- Fruits: berries (other)
- Crop Production: continuous cropping, fertigation
- Education and Training: demonstration, on-farm/ranch research, technical assistance
- Farm Business Management: whole farm planning, new enterprise development, cooperatives, budgets/cost and returns, marketing management, market study
- Pest Management: chemical control, field monitoring/scouting, integrated pest management
- Soil Management: organic matter
- Sustainable Communities: new business opportunities, partnerships, public participation, analysis of personal/family life, community services, employment opportunities, social capital, social networks, sustainability measures, quality of life
The survey conducted in two parts with over 200 respondents in the spring of 2002 and the spring of 2003 confirms that three out of four American fresh fruit consumers care about the conditions that farm workers face and would be willing to pay more for “living wage” produce. Approximately two out of three consumers would also support a Federal tax credit for certified growers that would enable them to better pay living wages to their workers
The Harvest Farm in Immokalee, Florida, an entity of Harvest for Humanity, is committed to diversified niche crop farming. One of the niche crops is delicious blueberries that are purchased by consumers in the spring in Southwest Florida and elsewhere. The blueberries are harvested in Immokalee, Florida two months before they are available throughout the rest of the nation. The Harvest Farm is committed to paying each employee a living wage to empower men and women to adequately provide for their families. Because of the living wage, consumers are asked to pay slightly more for the products that the farm produces. The difference goes directly to the farm worker in the form of a living wage of at least $8.50 per hour.
The purpose of this study was to test the viability of a “differential label” that singles out Harvest Blueberries from the rest as 1.) USA Grown, and 2.) Picked by workers paid a “Living Wage.” The project involved development and administration of intercept surveys to shoppers during May 2002 and May 2003 in Southwest Florida. The survey instrument used is included in the Appendix of this report.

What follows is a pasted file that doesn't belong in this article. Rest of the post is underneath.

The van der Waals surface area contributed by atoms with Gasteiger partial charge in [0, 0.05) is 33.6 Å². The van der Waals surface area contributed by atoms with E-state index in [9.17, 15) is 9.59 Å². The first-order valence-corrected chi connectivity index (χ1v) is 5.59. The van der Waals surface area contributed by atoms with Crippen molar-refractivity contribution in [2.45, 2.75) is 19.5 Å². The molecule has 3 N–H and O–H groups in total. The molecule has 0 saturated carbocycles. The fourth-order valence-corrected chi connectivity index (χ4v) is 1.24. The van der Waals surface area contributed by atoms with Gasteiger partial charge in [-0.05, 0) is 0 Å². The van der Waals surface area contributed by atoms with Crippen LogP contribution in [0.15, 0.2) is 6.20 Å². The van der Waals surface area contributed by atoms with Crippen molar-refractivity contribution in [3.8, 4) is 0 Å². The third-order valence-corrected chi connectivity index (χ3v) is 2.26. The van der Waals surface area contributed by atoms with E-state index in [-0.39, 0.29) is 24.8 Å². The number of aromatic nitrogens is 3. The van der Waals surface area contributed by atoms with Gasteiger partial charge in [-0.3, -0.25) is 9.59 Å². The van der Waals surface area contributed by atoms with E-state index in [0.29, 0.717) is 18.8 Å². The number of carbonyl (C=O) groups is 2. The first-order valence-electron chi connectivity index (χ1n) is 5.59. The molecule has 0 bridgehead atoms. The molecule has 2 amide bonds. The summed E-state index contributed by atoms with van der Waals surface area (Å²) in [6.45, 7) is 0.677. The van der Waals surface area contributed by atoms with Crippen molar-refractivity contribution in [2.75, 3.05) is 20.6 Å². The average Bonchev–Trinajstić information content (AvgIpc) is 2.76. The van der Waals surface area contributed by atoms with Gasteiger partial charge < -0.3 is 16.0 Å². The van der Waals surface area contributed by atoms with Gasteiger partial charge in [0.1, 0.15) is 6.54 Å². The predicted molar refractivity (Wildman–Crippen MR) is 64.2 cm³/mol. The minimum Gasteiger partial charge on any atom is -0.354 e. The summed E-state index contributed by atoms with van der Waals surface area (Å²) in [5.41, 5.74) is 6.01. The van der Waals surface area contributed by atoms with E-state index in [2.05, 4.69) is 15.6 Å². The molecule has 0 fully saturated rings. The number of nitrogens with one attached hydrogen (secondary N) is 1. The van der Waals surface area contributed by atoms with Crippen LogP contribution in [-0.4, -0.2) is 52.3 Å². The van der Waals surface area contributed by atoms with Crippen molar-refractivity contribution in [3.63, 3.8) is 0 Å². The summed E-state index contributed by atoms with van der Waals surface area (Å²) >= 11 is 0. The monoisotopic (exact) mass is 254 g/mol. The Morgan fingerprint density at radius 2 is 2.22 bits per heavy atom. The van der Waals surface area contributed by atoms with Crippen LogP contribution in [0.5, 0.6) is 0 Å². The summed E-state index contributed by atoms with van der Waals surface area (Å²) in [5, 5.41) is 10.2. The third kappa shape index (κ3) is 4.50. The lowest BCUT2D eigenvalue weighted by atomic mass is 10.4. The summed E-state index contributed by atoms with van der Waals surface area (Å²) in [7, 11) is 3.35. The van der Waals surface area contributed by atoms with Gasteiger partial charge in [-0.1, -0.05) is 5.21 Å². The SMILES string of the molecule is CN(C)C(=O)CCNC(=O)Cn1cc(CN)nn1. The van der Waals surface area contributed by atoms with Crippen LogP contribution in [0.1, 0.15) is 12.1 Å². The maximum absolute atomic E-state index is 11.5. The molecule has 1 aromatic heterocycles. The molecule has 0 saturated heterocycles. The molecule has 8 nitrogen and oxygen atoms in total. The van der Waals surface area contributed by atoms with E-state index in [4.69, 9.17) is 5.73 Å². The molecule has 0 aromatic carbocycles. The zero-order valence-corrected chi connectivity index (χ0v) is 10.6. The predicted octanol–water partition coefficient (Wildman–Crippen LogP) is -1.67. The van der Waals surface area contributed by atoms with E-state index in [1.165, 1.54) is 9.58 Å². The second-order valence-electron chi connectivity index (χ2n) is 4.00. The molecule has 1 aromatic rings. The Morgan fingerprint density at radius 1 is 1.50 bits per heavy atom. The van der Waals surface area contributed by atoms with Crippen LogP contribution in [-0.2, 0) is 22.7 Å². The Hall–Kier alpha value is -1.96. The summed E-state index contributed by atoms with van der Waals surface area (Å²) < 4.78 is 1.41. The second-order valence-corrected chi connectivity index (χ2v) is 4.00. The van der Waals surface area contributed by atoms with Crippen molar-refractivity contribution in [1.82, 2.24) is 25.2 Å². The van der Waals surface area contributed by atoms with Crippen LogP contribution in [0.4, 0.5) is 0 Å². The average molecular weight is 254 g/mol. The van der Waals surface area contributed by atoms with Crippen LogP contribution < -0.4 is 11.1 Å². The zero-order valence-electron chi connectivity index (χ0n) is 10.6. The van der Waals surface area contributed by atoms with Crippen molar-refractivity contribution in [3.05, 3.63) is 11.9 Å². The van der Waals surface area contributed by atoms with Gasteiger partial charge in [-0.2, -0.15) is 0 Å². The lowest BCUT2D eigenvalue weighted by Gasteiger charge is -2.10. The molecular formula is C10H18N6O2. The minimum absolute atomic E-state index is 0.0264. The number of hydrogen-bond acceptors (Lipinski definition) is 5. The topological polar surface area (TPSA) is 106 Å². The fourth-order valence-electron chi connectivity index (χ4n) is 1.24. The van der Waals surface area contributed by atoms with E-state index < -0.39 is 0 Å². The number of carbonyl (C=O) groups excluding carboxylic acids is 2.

Not that a “living wage” may be defined as the level of income sufficient to allow workers to support their families without dependence upon outside (public) assistance. A more narrow definition suggests that it is the income level necessary to pull a family of four above the poverty threshold, adjusted for local economic variable, with a range of $8.00 to $13.00 per hour. Ordinances at municipal levels already exist in over 100 cities and counties nationwide. Some ordinances have included health benefits, paid vacation days, public disclosure and other forms of worker protection.
The adoption of a living wage for farm workers would have far reaching effects and positive impacts for the workers, the agricultural industry, the farming communities, and the nation. Some of the objectives that could be accomplished would include the following:
– Provide a means for growers to sustain year round, loyal employees and reduce the dependency on transient labor
– Help reduce the influx of illegal and undocumented workers
– Improve the educational program for all farm worker children by allowing them to remain in school for the full year
– Begin to provide the means for new commercial development and acutely needed services in urban/rural farming communities such as Immokalee, Florida
– Provide bottom line benefits to participating advocates by embracing a cause related approach similar to, for example, “organic”, “green”, etc.
– Have minimal impact on the retail cost of farm products
This project has been conducted to determine specific performance targets for the following:
– Whether the grower and/or the retailers, or the government should have the responsibility
of preventing substandard farm worker related conditions
– Whether consumer respondents would shop more at retailers promoting “fair food” and “living wage” produce
– Whether respondents would be willing to pay 5% more for certified “fair foods” or “living wage” produce
– Whether consumers would support a Federal tax credit benefit paid to certified growers who pay their farm workers more or at least equal to a determined living wage level
This project could set the stage, depending on the results of the surveys, for implementation of a “Living Wage” Campaign or a “Fair Food America” Campaign among elements of the Agricultural Industry. The campaigns could include certification of growers; a local, regional, and/or national ad campaign; and, enlistment of retailer chains at the national level to provide a “Living Wage/Fair Food America Produce” section in their stores.